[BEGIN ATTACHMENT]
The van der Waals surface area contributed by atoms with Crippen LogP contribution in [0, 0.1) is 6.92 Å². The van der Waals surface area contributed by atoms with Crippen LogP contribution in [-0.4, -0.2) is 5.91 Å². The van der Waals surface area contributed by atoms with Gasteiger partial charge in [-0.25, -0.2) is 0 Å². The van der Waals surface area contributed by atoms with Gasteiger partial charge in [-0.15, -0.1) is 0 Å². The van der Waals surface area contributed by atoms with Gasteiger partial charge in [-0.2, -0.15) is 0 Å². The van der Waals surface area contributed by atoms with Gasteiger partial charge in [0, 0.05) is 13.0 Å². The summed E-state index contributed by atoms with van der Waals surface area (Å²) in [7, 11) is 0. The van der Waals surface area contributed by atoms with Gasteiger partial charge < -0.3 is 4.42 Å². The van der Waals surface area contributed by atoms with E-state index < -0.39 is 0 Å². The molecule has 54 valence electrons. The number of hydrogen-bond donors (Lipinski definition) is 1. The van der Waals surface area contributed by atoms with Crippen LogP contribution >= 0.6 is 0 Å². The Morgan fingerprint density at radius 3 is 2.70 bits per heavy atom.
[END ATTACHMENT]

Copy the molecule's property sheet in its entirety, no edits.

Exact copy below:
The van der Waals surface area contributed by atoms with Crippen LogP contribution in [0, 0.1) is 6.92 Å². The van der Waals surface area contributed by atoms with Crippen LogP contribution in [-0.4, -0.2) is 5.91 Å². The van der Waals surface area contributed by atoms with Gasteiger partial charge in [-0.25, -0.2) is 0 Å². The van der Waals surface area contributed by atoms with Gasteiger partial charge in [-0.15, -0.1) is 0 Å². The van der Waals surface area contributed by atoms with Gasteiger partial charge in [-0.2, -0.15) is 0 Å². The van der Waals surface area contributed by atoms with Gasteiger partial charge in [0, 0.05) is 13.0 Å². The summed E-state index contributed by atoms with van der Waals surface area (Å²) in [7, 11) is 0. The van der Waals surface area contributed by atoms with Gasteiger partial charge < -0.3 is 4.42 Å². The van der Waals surface area contributed by atoms with E-state index < -0.39 is 0 Å². The molecule has 54 valence electrons. The number of hydrogen-bond donors (Lipinski definition) is 1. The van der Waals surface area contributed by atoms with Crippen LogP contribution >= 0.6 is 0 Å². The Morgan fingerprint density at radius 3 is 2.70 bits per heavy atom.